He received so many letters that his wife, first lady Libby Pataki, decided to put together a book with Wilson Kimball to show how much children...
By Alex Davidson
Children worldwide wrote hundreds of thousands of letters to the Gov. George Pataki last year after Sept.11.
He received so many letters that his wife, first lady Libby Pataki, decided to put together a book with Wilson Kimball to show how much children help people through times of tragedy by just being themselves.
So over the last year, Pataki and Kimball narrowed the hundreds of thousands of letters, drawings and poems down to just 100.
And last week Kimberly Papa, an 11-year-old who was in fifth grade last year at PS 232 in Howard Beach, found out that her letter was one of those 100 selected and that Libby Pataki was personally coming to congratulate her.
I was surprised, Kimberly said. We were donating money to the World Trade Center Relief Fund and just wanted a letter to go along with it.
Kimberlys letter is included in Letters to New York: Children Speak Out, the third childrens book by Pataki and Wilson.
Libby Pataki visited PS 232 Friday as part of a citywide book tour aimed at thanking children for letters they wrote to the governor after the attack on the World Trade Center. She emphasized the role children play in helping adults cope during a difficult time.
Its very comforting to know that were all reaching out to each other, she said. Its a very emotional time. I wanted to thank (the children) for their passionate letters they wrote to my husband.
Libby Pataki said reading the letters was a very sad process. She said the book, however, is meant to show the positive feelings children exhibited after Sept. 11.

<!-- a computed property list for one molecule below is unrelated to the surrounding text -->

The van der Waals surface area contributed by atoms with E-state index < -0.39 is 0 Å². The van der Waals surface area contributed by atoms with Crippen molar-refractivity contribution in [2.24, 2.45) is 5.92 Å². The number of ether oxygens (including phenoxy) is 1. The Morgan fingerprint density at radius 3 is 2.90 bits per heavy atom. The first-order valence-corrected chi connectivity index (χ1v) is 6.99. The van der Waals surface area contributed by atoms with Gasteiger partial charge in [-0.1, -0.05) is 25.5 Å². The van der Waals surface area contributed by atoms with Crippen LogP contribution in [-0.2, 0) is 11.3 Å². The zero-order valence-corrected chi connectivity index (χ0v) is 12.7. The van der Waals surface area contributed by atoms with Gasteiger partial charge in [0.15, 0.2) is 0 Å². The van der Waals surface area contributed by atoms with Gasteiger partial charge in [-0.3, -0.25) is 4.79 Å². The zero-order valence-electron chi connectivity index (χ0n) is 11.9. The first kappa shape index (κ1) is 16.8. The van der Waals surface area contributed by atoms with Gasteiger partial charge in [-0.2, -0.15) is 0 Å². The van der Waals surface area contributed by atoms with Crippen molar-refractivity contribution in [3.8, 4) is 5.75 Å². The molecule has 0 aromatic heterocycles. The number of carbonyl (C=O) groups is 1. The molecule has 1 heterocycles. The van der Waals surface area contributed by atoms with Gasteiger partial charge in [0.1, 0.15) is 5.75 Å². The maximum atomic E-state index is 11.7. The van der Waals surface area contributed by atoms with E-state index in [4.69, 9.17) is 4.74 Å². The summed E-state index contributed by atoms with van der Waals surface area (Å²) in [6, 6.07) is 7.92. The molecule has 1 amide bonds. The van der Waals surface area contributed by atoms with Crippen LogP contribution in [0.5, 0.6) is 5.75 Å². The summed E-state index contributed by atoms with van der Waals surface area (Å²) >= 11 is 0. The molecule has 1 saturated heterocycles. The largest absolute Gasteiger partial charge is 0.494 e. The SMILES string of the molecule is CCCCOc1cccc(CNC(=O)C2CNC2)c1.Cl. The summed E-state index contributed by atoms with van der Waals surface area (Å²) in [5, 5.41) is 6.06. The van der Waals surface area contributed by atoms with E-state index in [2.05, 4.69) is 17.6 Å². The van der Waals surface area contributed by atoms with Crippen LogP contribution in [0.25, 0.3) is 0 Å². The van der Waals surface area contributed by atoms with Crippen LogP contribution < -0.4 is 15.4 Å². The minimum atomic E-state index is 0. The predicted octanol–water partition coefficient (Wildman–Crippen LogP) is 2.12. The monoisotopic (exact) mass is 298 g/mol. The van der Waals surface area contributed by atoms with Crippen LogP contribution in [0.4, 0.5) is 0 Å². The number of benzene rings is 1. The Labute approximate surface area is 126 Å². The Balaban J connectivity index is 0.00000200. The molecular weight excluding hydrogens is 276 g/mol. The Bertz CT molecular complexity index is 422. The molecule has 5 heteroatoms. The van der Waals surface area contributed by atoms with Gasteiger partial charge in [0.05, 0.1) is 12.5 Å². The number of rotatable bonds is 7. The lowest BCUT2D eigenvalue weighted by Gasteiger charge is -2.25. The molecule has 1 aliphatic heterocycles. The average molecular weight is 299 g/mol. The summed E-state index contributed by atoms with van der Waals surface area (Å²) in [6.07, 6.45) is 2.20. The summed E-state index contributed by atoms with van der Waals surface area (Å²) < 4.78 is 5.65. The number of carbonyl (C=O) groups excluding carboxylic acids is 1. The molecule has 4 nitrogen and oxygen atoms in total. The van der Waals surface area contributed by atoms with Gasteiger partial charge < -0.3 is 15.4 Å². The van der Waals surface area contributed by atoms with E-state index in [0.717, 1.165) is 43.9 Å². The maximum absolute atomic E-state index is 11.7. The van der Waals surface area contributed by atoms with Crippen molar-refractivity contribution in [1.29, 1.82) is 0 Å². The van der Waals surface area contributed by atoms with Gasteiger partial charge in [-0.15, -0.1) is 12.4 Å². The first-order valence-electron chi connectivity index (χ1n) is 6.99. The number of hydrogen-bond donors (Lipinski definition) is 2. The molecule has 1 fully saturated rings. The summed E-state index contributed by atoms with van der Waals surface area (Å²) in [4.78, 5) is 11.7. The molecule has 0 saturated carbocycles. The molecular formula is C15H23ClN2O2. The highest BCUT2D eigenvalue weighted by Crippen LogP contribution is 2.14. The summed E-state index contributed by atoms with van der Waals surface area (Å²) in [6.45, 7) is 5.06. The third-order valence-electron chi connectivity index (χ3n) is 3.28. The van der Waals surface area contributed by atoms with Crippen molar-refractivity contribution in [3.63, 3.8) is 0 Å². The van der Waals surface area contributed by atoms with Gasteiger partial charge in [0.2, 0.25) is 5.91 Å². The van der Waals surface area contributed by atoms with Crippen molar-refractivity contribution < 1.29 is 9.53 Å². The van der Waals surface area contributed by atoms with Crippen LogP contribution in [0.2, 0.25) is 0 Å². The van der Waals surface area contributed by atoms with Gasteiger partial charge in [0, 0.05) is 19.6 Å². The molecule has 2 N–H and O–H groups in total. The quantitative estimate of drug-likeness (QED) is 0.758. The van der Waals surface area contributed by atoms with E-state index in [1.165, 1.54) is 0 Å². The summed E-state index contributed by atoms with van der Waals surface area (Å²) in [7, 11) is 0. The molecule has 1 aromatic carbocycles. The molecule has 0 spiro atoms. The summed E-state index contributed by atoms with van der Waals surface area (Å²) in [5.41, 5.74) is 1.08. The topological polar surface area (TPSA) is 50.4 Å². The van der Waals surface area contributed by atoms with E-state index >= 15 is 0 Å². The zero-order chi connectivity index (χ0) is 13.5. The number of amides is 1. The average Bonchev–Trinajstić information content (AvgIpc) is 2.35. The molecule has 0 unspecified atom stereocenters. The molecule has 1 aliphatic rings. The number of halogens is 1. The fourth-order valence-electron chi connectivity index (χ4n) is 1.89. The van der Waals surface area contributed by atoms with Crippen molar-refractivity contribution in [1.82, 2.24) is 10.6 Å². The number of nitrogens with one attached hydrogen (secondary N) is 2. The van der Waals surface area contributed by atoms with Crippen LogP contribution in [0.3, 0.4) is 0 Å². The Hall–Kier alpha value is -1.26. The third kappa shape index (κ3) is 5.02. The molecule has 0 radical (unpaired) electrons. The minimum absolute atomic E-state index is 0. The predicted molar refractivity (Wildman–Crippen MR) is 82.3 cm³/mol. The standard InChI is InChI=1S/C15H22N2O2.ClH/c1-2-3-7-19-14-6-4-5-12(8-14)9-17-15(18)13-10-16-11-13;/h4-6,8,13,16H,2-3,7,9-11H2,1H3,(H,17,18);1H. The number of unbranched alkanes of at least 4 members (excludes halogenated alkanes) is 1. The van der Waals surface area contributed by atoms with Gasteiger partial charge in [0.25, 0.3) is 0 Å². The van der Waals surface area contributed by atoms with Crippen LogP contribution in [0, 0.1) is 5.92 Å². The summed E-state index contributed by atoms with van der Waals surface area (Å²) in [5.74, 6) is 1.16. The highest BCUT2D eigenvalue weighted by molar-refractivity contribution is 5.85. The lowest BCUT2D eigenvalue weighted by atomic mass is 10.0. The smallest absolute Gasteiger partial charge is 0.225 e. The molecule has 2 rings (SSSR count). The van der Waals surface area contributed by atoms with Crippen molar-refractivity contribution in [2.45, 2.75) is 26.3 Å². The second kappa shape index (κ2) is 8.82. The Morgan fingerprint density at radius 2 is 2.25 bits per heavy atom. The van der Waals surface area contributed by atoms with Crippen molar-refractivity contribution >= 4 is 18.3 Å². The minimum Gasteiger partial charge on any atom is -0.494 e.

This book is about courage and honor, she said. The voices of children express things parents cannot sometimes express.
Lisa Koller, Kimberlys former teacher, initiated the class activity to submit letters to the governors office.
There was the idea to hold a bake sale after Sept. 11 and then send the money to the relief fund, she said. After we got the money, each student was assigned to write a letter to the governor.
The students then read all the letters and decided Kimberlys would be the one to accompany the donation, Koller said. Koller said she researched charities on the Internet and decided on the World Trade Center Relief Fund. And a year later Kimberly got the chance to read her letter aloud to the school next to Libby Pataki.
This is so cool, Kimberly said.
Libby Pataki thanked Kimberly for being brave and for writing to her husband. She went on to emphasize the reason for her book and visit.
I am here especially to thank the children, she said.
City Councilman Joseph Addabbo (D-Howard Beach) said Libby Patakis remarks made it a proud day for PS 232.
Choosing Kims letter has been very uplifting and a positive thing for our schools, he said. Now we need to take the positive effects and keep it going on to the hereafter.
No one could agree more than school principal Norann McManus.
This was a very special event for the school, it was great excitement, she said. But this couldnt have been done without the help of every parent and teacher who pitched in.
Reach reporter Alex Davidson by e-mail at Timesledgr@aol.com or call 229-0300, Ext. 156.
©2002 Community News Group
By submitting this comment, you agree to the following terms:
You agree that you, and not TimesLedger.com or its affiliates, are fully responsible for the content that you post. You agree not to post any abusive, obscene, vulgar, slanderous, hateful, threatening or sexually-oriented material or any material that may violate applicable law; doing so may lead to the removal of your post and to your being permanently banned from posting to the site. You grant to TimesLedger.com the royalty-free, irrevocable, perpetual and fully sublicensable license to use, reproduce, modify, adapt, publish, translate, create derivative works from, distribute, perform and display such content in whole or in part world-wide and to incorporate it in other works in any form, media or technology now known or later developed.